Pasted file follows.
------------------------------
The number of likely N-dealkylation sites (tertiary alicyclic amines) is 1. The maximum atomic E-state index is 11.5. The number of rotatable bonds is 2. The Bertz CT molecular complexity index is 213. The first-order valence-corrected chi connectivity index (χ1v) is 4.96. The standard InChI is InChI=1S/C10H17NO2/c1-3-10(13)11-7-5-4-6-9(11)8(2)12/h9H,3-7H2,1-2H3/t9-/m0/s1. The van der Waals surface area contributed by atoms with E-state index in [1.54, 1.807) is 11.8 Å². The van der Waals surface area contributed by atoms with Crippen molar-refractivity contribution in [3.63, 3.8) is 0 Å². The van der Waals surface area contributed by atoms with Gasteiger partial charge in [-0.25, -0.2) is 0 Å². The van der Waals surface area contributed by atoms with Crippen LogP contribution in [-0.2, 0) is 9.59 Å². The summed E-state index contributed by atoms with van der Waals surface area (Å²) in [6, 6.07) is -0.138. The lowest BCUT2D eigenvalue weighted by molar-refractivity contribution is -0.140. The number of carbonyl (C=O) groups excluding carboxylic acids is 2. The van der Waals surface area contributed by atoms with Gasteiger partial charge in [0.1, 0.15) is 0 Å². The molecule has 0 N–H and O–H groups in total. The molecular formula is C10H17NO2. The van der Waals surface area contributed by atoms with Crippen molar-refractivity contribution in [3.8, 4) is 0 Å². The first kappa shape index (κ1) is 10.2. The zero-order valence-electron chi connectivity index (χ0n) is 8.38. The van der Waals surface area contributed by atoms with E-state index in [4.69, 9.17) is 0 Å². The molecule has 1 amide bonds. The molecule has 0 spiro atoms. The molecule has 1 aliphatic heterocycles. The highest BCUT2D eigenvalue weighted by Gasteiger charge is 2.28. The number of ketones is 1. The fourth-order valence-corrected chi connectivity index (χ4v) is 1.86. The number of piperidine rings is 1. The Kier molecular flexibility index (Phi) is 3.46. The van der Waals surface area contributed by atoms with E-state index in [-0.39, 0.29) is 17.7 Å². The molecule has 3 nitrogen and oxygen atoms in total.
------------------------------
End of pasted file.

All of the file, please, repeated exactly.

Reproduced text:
The number of likely N-dealkylation sites (tertiary alicyclic amines) is 1. The maximum atomic E-state index is 11.5. The number of rotatable bonds is 2. The Bertz CT molecular complexity index is 213. The first-order valence-corrected chi connectivity index (χ1v) is 4.96. The standard InChI is InChI=1S/C10H17NO2/c1-3-10(13)11-7-5-4-6-9(11)8(2)12/h9H,3-7H2,1-2H3/t9-/m0/s1. The van der Waals surface area contributed by atoms with E-state index in [1.54, 1.807) is 11.8 Å². The van der Waals surface area contributed by atoms with Crippen molar-refractivity contribution in [3.63, 3.8) is 0 Å². The van der Waals surface area contributed by atoms with Gasteiger partial charge in [-0.25, -0.2) is 0 Å². The van der Waals surface area contributed by atoms with Crippen LogP contribution in [-0.2, 0) is 9.59 Å². The summed E-state index contributed by atoms with van der Waals surface area (Å²) in [6, 6.07) is -0.138. The lowest BCUT2D eigenvalue weighted by molar-refractivity contribution is -0.140. The number of carbonyl (C=O) groups excluding carboxylic acids is 2. The van der Waals surface area contributed by atoms with Gasteiger partial charge in [0.1, 0.15) is 0 Å². The molecule has 0 N–H and O–H groups in total. The molecular formula is C10H17NO2. The van der Waals surface area contributed by atoms with Crippen molar-refractivity contribution in [3.8, 4) is 0 Å². The first kappa shape index (κ1) is 10.2. The zero-order valence-electron chi connectivity index (χ0n) is 8.38. The van der Waals surface area contributed by atoms with E-state index in [4.69, 9.17) is 0 Å². The molecule has 1 amide bonds. The molecule has 0 spiro atoms. The molecule has 1 aliphatic heterocycles. The highest BCUT2D eigenvalue weighted by Gasteiger charge is 2.28. The number of ketones is 1. The fourth-order valence-corrected chi connectivity index (χ4v) is 1.86. The number of piperidine rings is 1. The Kier molecular flexibility index (Phi) is 3.46. The van der Waals surface area contributed by atoms with E-state index in [-0.39, 0.29) is 17.7 Å². The molecule has 3 nitrogen and oxygen atoms in total.